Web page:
Soybeans & Health   -  
Fresh and Dried

Soybeans are mildly toxic and include damaging analogs of animal hormones - their defense against animal predation. In Asia, where soybeans have been consumed for over 2200 years, they are almost never eaten without first being fermented (soy sauce, tempeh, natto, miso, etc.) or extracted (tofu) to detoxify them. The exception is during times of famine. Fermented soy producets are considered safe and tofu is considered pretty safe. Even so, some attribute the notable increase in stature of the Japanese since WWII not so much to Western diet as to a reduction in use of soy foods.

There are now many non-traditional products being heavily promoted here in North America, many sold as "health foods". These products may or may not be healthy or even safe. Unfortunately vast amounts of money are involved, so the truth is hard to know, but it seems pretty certain the public is being deceived.   Photo © cg1.

Disclaimer: I am not a health professional of any kind, nor do I play one on TV. I have no advanced degrees or certifications, nor do I pretend to on dates. Nothing here is to be, nor can be, construed as medical advice. What I have written here is derived from a large pool of publicly available documents by people who do have those qualifications. Some of these are considered, particularly by the soy industry, to be controversial.

Soybeans were heavily planted in the U.S. to produce soy oil for industrial production, particularly of paints. Paints were reformulated for ecological and economic reasons - leaving the soy industry to find new markets. They chose "health food". This had, after all, worked spectacularly well 100 years before for a failing soap company that decided to sell their cotton seed oil as a "healthy" alternative to lard - vegetable shortening - now known as "deadly trans fats".

Since that time the industry has spent hundreds of millions on advertising, public relations and government lobbying to build a "health food" reputation for their products, but the actual safety of many soy products is still highly questionable due to presence of toxins, estrogen-like hormones, substances which block mineral and protein absorbtion, pesticide residue (Roundup) and bacterial DNA spliced into the genes to make the plants Roundup resistant (well over 80% of the U.S. soybean crop is GM (genetically modified) with bacterial DNA. If you don't know why GM would be a problem, check link S4.

Despite industry efforts, these problems are only partially removed in processing or cooking. In particular, soy based infant formula is suspected of causing abnormal sexual development. This remains unresolved but some advisors no longer recommend soy formula as broadly as they once did.

The safety of textured soy protein used for veggie burgers and other meat analogs is also questioned, particularly on grounds of substances that block mineral absorption. Also, the high temperatures used in processing result in degraded protein and possibly carcinogens.

Soy products are particularly good at blocking absorption of zinc, a mineral critical to brain and nervous system maintenance. Combine that with vitamin B12 deficiency and it's no wonder vegans seem light headed and flaky (they say its from "being on a more spiritual plane").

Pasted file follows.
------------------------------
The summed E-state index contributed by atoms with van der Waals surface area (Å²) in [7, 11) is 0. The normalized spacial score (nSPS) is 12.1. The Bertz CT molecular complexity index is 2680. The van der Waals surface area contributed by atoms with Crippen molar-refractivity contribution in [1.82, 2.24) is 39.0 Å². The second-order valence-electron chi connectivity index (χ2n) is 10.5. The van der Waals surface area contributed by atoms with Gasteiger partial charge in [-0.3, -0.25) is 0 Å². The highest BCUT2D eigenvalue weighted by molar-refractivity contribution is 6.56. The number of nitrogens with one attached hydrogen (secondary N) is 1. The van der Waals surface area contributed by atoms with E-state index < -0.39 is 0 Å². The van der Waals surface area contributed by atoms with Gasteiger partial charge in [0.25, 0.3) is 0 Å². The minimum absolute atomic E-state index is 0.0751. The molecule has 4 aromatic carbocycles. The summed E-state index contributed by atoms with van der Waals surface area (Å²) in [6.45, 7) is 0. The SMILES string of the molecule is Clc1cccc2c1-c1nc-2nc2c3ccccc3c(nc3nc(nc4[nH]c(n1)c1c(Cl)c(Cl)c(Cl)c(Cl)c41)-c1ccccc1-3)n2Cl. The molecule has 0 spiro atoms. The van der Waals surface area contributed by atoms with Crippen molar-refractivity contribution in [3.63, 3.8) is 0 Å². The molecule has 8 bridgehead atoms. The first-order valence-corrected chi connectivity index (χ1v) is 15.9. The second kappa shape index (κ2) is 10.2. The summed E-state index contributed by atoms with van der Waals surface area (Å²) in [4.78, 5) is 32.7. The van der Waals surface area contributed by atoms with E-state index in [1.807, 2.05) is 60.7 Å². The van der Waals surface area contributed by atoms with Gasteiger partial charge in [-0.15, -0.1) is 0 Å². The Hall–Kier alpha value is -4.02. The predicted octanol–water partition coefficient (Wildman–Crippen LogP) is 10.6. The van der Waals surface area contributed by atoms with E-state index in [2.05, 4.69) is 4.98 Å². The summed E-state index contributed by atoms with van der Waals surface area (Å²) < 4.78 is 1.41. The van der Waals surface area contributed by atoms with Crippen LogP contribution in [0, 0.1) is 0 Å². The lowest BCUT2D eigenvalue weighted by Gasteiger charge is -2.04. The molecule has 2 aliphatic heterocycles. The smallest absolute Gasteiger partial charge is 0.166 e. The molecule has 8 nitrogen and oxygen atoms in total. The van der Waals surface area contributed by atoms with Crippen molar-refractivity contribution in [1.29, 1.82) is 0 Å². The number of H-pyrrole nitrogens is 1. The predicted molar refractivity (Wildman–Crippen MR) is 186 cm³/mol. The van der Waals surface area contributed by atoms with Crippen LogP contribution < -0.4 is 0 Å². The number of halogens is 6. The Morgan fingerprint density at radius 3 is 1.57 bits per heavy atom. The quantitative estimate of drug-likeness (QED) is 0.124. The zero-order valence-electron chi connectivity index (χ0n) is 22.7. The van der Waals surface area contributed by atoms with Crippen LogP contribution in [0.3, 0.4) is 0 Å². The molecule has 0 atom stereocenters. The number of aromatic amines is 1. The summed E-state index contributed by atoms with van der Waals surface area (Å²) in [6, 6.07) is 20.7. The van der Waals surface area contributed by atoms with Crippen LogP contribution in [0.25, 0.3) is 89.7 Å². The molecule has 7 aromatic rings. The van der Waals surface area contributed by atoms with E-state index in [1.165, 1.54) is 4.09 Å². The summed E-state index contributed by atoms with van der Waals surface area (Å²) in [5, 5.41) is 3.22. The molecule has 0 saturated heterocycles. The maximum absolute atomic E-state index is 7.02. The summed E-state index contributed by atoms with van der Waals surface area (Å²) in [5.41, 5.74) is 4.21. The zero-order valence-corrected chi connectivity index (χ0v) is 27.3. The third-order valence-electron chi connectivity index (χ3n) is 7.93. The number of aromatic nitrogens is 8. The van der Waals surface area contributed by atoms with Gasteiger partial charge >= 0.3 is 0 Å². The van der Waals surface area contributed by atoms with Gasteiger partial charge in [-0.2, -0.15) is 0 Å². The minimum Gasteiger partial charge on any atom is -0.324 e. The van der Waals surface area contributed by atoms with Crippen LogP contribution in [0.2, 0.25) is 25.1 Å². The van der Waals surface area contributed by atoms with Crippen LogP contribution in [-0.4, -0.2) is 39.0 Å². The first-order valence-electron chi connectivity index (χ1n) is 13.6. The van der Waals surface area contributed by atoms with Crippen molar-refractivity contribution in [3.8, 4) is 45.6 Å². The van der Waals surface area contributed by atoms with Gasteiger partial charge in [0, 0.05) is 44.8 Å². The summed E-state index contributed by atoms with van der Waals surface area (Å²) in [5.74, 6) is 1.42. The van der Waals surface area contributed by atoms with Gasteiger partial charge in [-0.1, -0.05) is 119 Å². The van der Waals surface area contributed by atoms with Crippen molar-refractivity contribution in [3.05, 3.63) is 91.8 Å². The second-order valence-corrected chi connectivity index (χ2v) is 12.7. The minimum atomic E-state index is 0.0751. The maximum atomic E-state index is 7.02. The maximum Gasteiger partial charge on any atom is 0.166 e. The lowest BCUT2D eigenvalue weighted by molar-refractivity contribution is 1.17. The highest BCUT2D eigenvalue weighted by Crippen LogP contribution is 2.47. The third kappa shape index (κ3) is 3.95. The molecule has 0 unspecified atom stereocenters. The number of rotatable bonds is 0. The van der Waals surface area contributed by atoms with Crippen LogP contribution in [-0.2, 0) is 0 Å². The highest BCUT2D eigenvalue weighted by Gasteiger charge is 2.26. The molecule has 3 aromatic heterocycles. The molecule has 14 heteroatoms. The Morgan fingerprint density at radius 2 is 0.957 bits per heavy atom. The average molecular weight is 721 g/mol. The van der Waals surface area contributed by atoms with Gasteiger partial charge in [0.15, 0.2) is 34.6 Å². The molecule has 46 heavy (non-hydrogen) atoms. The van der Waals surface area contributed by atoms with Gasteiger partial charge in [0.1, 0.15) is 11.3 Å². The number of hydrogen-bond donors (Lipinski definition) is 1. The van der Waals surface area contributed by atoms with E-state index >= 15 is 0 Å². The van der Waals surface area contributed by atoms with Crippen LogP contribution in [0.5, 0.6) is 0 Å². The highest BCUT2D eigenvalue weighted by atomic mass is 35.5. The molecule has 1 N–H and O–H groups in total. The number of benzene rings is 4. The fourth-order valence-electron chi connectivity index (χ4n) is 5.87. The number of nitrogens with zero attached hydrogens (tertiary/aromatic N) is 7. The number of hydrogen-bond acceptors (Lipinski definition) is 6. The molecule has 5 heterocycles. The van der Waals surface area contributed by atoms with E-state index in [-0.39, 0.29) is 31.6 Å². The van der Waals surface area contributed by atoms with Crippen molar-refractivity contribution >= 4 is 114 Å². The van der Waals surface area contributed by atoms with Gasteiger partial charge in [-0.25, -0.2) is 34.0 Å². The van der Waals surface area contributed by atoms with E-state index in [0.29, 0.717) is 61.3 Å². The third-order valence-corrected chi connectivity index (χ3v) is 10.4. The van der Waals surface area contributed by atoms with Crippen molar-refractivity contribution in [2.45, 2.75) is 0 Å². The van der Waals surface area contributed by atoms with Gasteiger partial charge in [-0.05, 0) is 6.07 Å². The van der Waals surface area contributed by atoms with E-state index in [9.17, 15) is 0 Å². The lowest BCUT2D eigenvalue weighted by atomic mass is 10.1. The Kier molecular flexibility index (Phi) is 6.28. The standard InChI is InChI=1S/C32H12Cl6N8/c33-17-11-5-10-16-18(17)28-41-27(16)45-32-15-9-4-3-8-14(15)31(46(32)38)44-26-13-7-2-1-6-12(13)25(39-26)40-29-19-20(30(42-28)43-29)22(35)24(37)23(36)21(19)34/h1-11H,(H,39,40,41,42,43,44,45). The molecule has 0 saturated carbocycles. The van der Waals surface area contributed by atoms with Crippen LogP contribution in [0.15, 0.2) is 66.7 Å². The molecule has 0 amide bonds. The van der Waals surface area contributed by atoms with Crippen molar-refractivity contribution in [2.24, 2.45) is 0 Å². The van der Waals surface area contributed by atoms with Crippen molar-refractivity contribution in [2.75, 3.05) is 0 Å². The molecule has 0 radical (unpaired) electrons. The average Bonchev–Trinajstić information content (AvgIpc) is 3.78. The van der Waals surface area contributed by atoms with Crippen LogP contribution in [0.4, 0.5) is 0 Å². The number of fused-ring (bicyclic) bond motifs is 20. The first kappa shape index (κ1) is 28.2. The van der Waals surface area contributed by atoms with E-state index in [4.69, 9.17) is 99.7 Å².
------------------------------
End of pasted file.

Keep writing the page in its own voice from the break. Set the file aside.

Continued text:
Traditional fermented soy products (miso, soy sauce, fermented black beans, tempeh, natto) are generally considered safe. Tofu is considered reasonably safe in moderation but not as a large part of the diet. Eating a few steamed fresh soy beans (edamame) at a sushi bar isn't likely to do you noticeable harm either. These are immature beans low in toxins and are eaten in moderation anyway. Soybean sprouts are much used in Chinese and Korean dishes and haven't been implicated as harmful.

Two studies linking brain atrophy to tofu consumption are considered questionable because it could have been aluminum in the processing equipment not the soybeans that caused brain atrophy - but there is that zinc thing. Further study is needed.

It was expected that vegetable estrogens in soy would reduce "hot flashes" and breast cancer in women, particularly since women in regions that eat more soy foods have rather low incidence of breast cancer. These hopes have proven false, but many health food purveyors are still claiming such "benefits". Researchers are now looking at seaweed, also much eaten in the same populations.

Under heavy pressure from the grain cartels the FDA granted a health claim for soy: "25 grams of soy protein a day, as part of a diet low in saturated fat and cholesterol, may reduce the risk of heart disease." This claim is pretty much meaningless. It's like saying "This pill, combined with a lower fat diet and exercise, may result in loss of weight". With the lower fat diet and the exercise the pill doesn't have to do anything at all. Other applications for health claims have been rejected or withdrawn under protest.

Researchers have shown evidence that high soy consumption can result in Breast Cancer, Brain Damage, Infant Abnormalities, Thyroid Disorders, Kidney Stones, Immune System Impairment, Severe Food Allergies, and Impaired Fertility.

For a lot more on this subject you can read the book "The Whole Soy Story" (Dr. Kaayla T. Daniel) and refer to these articles:

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